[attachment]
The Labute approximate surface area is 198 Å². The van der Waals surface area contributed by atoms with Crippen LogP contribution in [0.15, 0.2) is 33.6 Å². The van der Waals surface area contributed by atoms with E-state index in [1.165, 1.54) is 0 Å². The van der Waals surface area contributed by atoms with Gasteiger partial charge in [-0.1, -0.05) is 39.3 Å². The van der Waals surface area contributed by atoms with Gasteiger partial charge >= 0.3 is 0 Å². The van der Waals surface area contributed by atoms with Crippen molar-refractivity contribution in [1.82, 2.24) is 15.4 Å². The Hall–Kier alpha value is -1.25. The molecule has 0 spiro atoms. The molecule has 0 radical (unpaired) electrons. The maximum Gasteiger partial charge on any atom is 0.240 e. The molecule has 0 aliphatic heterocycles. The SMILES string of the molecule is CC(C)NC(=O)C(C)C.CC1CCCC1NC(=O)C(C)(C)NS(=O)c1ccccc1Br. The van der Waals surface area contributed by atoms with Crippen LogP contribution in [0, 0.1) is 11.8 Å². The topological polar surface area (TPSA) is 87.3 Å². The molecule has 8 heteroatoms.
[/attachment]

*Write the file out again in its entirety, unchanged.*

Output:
The Labute approximate surface area is 198 Å². The van der Waals surface area contributed by atoms with Crippen LogP contribution in [0.15, 0.2) is 33.6 Å². The van der Waals surface area contributed by atoms with E-state index in [1.165, 1.54) is 0 Å². The van der Waals surface area contributed by atoms with Gasteiger partial charge in [-0.1, -0.05) is 39.3 Å². The van der Waals surface area contributed by atoms with Gasteiger partial charge >= 0.3 is 0 Å². The van der Waals surface area contributed by atoms with Crippen molar-refractivity contribution in [1.82, 2.24) is 15.4 Å². The Hall–Kier alpha value is -1.25. The molecule has 0 spiro atoms. The molecule has 0 radical (unpaired) electrons. The maximum Gasteiger partial charge on any atom is 0.240 e. The molecule has 0 aliphatic heterocycles. The SMILES string of the molecule is CC(C)NC(=O)C(C)C.CC1CCCC1NC(=O)C(C)(C)NS(=O)c1ccccc1Br. The van der Waals surface area contributed by atoms with Crippen LogP contribution in [0, 0.1) is 11.8 Å². The topological polar surface area (TPSA) is 87.3 Å². The molecule has 8 heteroatoms.